16:30 EST, 11 October 2013



F or decades I have been growing chard with very little trouble and have always relished it, both in the garden as a resplendently energetic plant in all its various hues and on the plate in a surprisingly varied number of recipes.

The British have not taken to chard with the same enthusiasm as the French for some reason, but it is delicious and nutritious, can be cooked in lots of different ways, is easy to grow and is a leafy green vegetable that can be harvested throughout the year. It really is hard to fault it.

Admittedly, last year I did have some trouble with my chard, finding it was very quick to bolt before it had developed a decent leaf or root system. But I put that down to the low light levels, and this year it has grown easily and well. 

Lovely to look at, easy to grow, delicious hot or cold and good for you too - chard is hard to fault, says Monty Don

Lovely to look at, easy to grow, delicious hot or cold and good for you too – chard is hard to fault, says Monty Don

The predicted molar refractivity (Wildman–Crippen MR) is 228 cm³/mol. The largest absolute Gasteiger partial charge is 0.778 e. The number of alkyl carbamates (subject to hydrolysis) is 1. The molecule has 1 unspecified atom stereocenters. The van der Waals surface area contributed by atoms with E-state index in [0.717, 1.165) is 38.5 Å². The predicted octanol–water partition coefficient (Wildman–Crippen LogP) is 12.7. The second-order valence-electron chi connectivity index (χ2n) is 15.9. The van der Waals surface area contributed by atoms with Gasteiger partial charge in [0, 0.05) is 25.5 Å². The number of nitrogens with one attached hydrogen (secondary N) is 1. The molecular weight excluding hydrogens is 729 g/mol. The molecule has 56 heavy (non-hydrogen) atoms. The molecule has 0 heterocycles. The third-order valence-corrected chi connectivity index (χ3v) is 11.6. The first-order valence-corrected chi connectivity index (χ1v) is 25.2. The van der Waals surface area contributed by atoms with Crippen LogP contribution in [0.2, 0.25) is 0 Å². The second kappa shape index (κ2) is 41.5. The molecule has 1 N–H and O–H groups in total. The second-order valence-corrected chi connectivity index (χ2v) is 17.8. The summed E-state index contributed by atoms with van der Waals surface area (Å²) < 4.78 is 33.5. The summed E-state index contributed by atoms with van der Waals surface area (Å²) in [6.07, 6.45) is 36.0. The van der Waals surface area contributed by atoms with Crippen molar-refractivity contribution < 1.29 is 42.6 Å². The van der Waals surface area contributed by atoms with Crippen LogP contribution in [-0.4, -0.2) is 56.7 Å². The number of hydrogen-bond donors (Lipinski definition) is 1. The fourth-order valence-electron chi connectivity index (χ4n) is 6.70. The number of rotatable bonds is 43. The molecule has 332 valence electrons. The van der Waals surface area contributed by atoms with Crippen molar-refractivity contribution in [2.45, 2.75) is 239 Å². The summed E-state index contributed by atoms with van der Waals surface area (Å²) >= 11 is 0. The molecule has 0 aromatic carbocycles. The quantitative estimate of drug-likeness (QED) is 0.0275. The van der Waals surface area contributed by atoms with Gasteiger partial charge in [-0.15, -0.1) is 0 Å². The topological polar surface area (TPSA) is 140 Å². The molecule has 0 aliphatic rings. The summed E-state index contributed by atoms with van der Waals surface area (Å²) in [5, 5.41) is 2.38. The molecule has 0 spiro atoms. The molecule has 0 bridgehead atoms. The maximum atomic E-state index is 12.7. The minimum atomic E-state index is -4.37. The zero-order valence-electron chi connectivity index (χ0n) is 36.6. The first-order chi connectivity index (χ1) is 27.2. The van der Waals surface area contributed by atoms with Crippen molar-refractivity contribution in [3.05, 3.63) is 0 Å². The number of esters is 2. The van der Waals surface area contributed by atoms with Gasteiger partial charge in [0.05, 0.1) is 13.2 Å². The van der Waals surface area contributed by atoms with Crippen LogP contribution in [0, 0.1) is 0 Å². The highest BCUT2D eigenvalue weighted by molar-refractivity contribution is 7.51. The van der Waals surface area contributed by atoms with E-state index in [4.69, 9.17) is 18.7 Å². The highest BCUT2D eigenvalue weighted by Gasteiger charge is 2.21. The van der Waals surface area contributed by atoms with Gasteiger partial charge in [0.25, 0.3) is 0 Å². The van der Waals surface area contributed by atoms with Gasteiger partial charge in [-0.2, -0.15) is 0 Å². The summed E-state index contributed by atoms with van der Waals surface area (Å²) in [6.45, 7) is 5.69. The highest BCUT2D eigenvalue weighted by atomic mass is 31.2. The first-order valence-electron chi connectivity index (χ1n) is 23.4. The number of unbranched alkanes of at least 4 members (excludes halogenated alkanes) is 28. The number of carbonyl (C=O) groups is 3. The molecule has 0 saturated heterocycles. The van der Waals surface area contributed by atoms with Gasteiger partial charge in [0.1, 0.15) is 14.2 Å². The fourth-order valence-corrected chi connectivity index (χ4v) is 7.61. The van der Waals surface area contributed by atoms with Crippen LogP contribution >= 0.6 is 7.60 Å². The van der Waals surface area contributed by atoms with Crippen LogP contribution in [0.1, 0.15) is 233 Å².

The seeds can be sown at any time between March and July – my favoured method is to use plugs and then either plant them directly into the soil or pot them on into 8cm (3in) pots before planting out approximately 22cm-30cm (9in-12in) apart.


Q. We have a large magnolia tree that obliterates our view of the garden. When should we prune it?
Ivor Nash, Ticehurst, East Sussex

A. If it is a deciduous magnolia, the best time is in midsummer, after flowering. But the evergreen M. grandiflora should be pruned only sparingly, if at all.

Q. After lifting my potato crop, I see some are already gnawed. I’ve had a few molehills, so could moles have done it?
Peter Wilkins, Bugbrooke, Northants

A. I very much doubt it was moles eating your potatoes, Peter – they much prefer earthworms. But voles are known to like a good spud.

Q. A hydrangea and bay have grown too large for our London garden, and I’d like to transfer them to our cottage garden in Norfolk. When would be the best time to do this, and should they be pruned back?
Patricia Sears, Chiswick, London